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July 25, 2012
As health-care costs continue to rise in the United States, some doctors are adopting a payment model that makes costs even higher for their patients — and many of those patients willingly and even enthusiastically participate.
In what has come to be called concierge medicine, primary-care doctors charge their patients an up-front annual fee for what they promise will be an exceptional level of personal attention. Privileges of membership may include guaranteed same-day appointments, house calls, and visits by the primary-care doctor in the emergency room if such a situation arises. The doctors also emphasize that due to the membership fee, they can shrink the number of patients they see and spend more time with each patient. They also note that with fewer patients to keep track of, coordination of care with specialists and paying close attention to lab results and other data becomes much easier.
In a recent segment on PBS Newshour, correspondent Betty Ann Bowser interviews two doctors with concierge practices in the Houston, Texas, area. Both are members of a nationwide network called MDVIP, which helps doctors convert their existing practices to a concierge format. Practices affiliated with MDVIP charge around $150 per month for membership, and they are allowed to have no more than 600 patients. One of the doctors interviewed noted that before he joined MDVIP, his practice saw about 3,000 primary-care patients; it now sees about 400. MDVIP claims that its format boosts preventive care and helps reduce hospitalization rates by more than 70%. One critic, however — a professor at the University of Texas School of Public Health — suggests that serving affluent patients who care about their health in the first place is the most likely reason for MDVIP’s lower hospitalization rate.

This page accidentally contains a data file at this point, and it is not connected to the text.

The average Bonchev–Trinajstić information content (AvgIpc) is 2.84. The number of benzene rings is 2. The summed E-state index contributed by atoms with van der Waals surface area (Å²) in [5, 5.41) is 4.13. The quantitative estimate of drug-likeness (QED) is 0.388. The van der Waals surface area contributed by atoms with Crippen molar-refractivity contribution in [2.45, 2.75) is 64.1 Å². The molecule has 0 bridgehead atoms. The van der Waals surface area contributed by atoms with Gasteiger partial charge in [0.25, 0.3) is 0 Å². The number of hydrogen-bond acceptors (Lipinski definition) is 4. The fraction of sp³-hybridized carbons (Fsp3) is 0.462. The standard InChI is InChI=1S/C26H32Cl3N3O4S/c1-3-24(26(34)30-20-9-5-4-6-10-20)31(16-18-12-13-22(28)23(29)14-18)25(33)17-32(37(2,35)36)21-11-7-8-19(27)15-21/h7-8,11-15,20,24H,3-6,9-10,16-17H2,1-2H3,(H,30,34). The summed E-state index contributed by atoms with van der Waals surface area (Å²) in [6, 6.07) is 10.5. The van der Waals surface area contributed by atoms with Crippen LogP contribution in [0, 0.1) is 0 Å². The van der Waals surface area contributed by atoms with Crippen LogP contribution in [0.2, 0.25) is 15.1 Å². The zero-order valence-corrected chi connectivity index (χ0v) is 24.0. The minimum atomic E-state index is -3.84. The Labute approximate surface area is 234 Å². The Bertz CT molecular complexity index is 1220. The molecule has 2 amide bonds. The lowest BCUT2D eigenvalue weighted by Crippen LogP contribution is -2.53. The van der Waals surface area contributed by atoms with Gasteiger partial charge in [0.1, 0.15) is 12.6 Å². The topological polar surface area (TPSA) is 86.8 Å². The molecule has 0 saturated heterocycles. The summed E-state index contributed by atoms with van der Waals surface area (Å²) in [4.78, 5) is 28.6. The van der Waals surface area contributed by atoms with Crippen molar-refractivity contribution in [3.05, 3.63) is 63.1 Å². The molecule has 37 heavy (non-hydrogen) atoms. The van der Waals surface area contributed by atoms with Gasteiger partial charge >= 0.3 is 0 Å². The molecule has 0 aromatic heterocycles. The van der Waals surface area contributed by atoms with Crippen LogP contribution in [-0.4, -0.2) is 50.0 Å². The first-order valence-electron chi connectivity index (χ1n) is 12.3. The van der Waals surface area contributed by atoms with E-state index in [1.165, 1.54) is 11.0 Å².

And while individual patients may benefit from membership in a concierge-style practice, whether they get their money’s worth is an open, and subjective, question. What is not in question, however, is that concierge medicine offers few answers to problems that vex the greater health-care system, such as high costs and a shortage of primary-care doctors.
What do you think — does the idea of concierge medicine appeal to you personally? Do you feel that your current primary-care experience is too rushed and impersonal, and could benefit from more time dedicated to each patient? How much would you be willing to pay for membership in a concierge practice? Are you comfortable with the idea of doctors limiting their practices to well-paying clients? Leave a comment below!
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